All eyes on Aaron Nola as he tests elbow in game competition

All eyes on Aaron Nola as he tests elbow in game competition

CLEARWATER, Fla. -- Aaron Nola has passed all the tests so far.

Now they start getting a little tougher.

The 23-year-old right-hander is set to make his first start of the spring when he opposes a heavy-hitting Toronto Blue Jays team on Thursday afternoon in Dunedin.

It will be Nola's first start since July 28 in Atlanta when he went to the sidelines with an elbow injury.

Nola began last season with a 2.65 ERA in his first 12 starts. Batters hit just .212 with a .252 on-base percentage over that span.

But over his next eight starts, his ERA was 9.82 and batters hit .367 and had a .435 on-base percentage.

Nola has maintained that he did not start feeling pain in the elbow until his final start. He ultimately was diagnosed with a sprained ulnar collateral ligament and a strained flexor tendon. The injury was treated with rest, rehab and a platelet-rich plasma (PRP) injection. During the offseason, Nola completed all the progressions in his throwing program and has been under no limits thus far in spring training.

But he has yet to face a hitter in a competitive situation, and with that will come a bump in intensity and a stiffer test for his elbow.

That will happen Thursday and every fifth day throughout the rest of camp and into the regular season.

Nola is ready for it.

"I'm excited," he said. "It's been seven months. My bullpens have been good. My live BPs (batting practice) have been good. I feel good, really good lately. I'm ready to finally get in a game in a competitive situation and face live hitters."

Nola is scheduled to pitch two innings, the customary starting point for a starting pitcher in his first outing of the spring.

The pitcher expects to feel some butterflies before the outing but said the feeling would not be health-related. He's confident he's 100 percent healthy.

"If you don't get some butterflies, I think you get complacent," he said. "All pitchers get them. I'm sure there will be a little bit, but that's just normal."

Nola has been throwing all his pitches and expects to use them all Thursday. Command will be his objective.

"Fill up the zone, get ahead of hitters, that's my main focus," he said. "Don't fall behind. Get ahead early."

Manager Pete Mackanin will be looking for these same things from Nola.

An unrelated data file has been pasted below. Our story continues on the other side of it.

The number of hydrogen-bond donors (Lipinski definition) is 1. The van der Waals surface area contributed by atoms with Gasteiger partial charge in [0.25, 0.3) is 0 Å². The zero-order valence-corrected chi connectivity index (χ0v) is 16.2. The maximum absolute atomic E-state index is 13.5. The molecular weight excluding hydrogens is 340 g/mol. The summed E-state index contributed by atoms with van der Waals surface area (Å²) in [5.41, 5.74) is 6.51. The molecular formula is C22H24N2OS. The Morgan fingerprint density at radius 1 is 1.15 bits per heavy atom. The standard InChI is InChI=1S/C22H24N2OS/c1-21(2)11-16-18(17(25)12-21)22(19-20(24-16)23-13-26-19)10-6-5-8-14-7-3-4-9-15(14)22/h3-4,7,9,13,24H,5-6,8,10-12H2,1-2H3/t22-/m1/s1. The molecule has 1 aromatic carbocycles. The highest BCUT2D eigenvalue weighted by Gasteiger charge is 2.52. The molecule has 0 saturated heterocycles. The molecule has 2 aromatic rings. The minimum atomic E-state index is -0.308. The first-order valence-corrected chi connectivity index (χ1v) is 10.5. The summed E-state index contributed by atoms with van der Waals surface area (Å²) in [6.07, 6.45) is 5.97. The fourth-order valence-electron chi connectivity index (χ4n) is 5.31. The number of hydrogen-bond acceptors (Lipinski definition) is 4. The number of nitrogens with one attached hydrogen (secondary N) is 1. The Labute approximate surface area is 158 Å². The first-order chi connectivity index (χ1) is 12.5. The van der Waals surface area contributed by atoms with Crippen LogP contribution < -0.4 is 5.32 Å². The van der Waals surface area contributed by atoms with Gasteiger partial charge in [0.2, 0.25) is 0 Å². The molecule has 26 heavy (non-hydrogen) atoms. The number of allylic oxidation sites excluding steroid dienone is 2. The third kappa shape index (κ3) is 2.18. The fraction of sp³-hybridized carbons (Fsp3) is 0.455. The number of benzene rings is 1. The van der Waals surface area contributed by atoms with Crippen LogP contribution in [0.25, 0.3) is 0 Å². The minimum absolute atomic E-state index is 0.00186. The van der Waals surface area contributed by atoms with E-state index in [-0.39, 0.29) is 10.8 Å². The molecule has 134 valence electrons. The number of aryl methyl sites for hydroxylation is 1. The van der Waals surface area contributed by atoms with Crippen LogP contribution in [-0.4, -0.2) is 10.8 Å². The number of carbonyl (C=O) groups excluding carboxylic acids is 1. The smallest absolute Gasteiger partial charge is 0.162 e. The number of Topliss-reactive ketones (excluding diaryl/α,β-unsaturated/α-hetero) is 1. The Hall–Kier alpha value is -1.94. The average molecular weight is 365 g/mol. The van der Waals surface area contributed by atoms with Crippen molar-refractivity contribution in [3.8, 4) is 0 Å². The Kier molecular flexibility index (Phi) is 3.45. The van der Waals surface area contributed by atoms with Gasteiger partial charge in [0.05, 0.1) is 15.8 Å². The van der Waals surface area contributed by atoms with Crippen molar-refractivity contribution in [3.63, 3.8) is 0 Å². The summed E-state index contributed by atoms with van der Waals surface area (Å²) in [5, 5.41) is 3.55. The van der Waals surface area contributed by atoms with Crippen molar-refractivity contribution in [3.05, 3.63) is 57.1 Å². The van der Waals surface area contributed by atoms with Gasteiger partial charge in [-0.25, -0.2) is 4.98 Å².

But he'll also be looking for good health. Mackanin knows how important Nola is to this Phillies season and the team's long-term success. Over the winter, Mackanin admitted to holding his breath just a little when it comes to the pitcher's health.

"I'm very eager to see him," Mackanin said on Wednesday. "I was eager to see (Vince) Velasquez (on Wednesday) (see story) and now I'm more eager to see Nola. I know he feels 100 percent. Let's see what he looks like. I think he's going to be fine. The key for him will be when we get into June, July and August, if he's going to hold up. That's the only concern I have. Not that I don't think he will, but that's the only thing in the back of my mind. I don't foresee issues early."

Phillies 7, Blue Jays 1: Vince Velasquez and Tommy Joseph show off their power

Phillies 7, Blue Jays 1: Vince Velasquez and Tommy Joseph show off their power


DUNEDIN, Fla. -- The Phillies showed a little power in their 7-1 victory over the Toronto Blue Jays on Monday night.

Tommy Joseph provided some of it.

Vince Velasquez provided a lot of it.

Joseph crushed a two-run home run to left field and also lined a double off the center-field wall on his way to a four-hit game. The double came off his bat at 109 miles per hour. The homer was his third of the spring.

Meanwhile, Velasquez showed off his big fastball in striking out seven Blue Jays over five innings of work. Vinny Velo's final pitch of the night was a 97-mph dart past a swinging Jose Bautista.

"That pitch felt really good coming out of my hand," Velasquez said. "Sometimes my fastball slips a little bit and I yank it, but this one I got right behind and threw it right through the catcher."

Velasquez actually struck out the side in that fifth inning against three pretty good hitters in Russell Martin, Josh Donaldson and Bautista.

"That last inning, he really let it go," manager Pete Mackanin said.

Pitch economy remains an area that Velasquez needs to improve on. He threw 87 pitches. But he was pleased with the way he attacked hitters in that final inning of work.

"I didn't attack in one inning," he said. "But in that last inning, I stopped fiddling around and trusted my stuff. I need to do that the whole time."